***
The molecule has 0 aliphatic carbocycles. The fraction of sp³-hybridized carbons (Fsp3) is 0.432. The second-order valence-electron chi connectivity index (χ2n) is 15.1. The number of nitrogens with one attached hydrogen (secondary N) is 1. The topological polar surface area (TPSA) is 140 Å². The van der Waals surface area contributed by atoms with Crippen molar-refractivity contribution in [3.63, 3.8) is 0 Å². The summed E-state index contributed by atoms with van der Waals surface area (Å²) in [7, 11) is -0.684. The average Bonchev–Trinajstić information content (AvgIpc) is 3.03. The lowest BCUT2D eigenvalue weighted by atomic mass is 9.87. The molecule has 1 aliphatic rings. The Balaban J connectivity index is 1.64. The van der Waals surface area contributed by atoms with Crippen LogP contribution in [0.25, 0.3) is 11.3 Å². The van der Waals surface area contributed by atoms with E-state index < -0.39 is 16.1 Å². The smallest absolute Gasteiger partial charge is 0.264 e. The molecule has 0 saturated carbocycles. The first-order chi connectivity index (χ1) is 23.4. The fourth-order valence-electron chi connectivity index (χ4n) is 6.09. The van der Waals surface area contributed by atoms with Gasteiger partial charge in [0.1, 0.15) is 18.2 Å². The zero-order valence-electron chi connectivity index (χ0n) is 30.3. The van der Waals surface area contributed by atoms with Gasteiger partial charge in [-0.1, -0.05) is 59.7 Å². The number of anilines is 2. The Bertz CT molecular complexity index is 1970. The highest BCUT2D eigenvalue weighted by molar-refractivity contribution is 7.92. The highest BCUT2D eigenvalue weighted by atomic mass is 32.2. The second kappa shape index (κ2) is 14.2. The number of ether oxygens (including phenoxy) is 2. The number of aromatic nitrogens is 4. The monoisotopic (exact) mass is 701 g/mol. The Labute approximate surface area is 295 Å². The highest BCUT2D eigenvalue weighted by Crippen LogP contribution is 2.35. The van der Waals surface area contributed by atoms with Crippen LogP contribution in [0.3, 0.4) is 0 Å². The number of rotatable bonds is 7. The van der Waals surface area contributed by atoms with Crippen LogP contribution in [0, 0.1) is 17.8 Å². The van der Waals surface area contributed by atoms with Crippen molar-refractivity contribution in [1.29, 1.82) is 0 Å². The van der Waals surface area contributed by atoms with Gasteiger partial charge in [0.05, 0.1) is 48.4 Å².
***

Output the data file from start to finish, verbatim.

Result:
The molecule has 0 aliphatic carbocycles. The fraction of sp³-hybridized carbons (Fsp3) is 0.432. The second-order valence-electron chi connectivity index (χ2n) is 15.1. The number of nitrogens with one attached hydrogen (secondary N) is 1. The topological polar surface area (TPSA) is 140 Å². The van der Waals surface area contributed by atoms with Crippen molar-refractivity contribution in [3.63, 3.8) is 0 Å². The summed E-state index contributed by atoms with van der Waals surface area (Å²) in [7, 11) is -0.684. The average Bonchev–Trinajstić information content (AvgIpc) is 3.03. The lowest BCUT2D eigenvalue weighted by atomic mass is 9.87. The molecule has 1 aliphatic rings. The Balaban J connectivity index is 1.64. The van der Waals surface area contributed by atoms with Crippen LogP contribution in [0.25, 0.3) is 11.3 Å². The van der Waals surface area contributed by atoms with E-state index < -0.39 is 16.1 Å². The smallest absolute Gasteiger partial charge is 0.264 e. The molecule has 0 saturated carbocycles. The first-order chi connectivity index (χ1) is 23.4. The fourth-order valence-electron chi connectivity index (χ4n) is 6.09. The van der Waals surface area contributed by atoms with Gasteiger partial charge in [0.1, 0.15) is 18.2 Å². The zero-order valence-electron chi connectivity index (χ0n) is 30.3. The van der Waals surface area contributed by atoms with Gasteiger partial charge in [-0.1, -0.05) is 59.7 Å². The number of anilines is 2. The Bertz CT molecular complexity index is 1970. The highest BCUT2D eigenvalue weighted by molar-refractivity contribution is 7.92. The highest BCUT2D eigenvalue weighted by atomic mass is 32.2. The second kappa shape index (κ2) is 14.2. The number of ether oxygens (including phenoxy) is 2. The number of aromatic nitrogens is 4. The monoisotopic (exact) mass is 701 g/mol. The Labute approximate surface area is 295 Å². The highest BCUT2D eigenvalue weighted by Crippen LogP contribution is 2.35. The van der Waals surface area contributed by atoms with Crippen LogP contribution in [0.3, 0.4) is 0 Å². The number of rotatable bonds is 7. The van der Waals surface area contributed by atoms with Crippen LogP contribution in [0, 0.1) is 17.8 Å². The van der Waals surface area contributed by atoms with Crippen molar-refractivity contribution in [1.29, 1.82) is 0 Å². The van der Waals surface area contributed by atoms with Gasteiger partial charge in [0.05, 0.1) is 48.4 Å².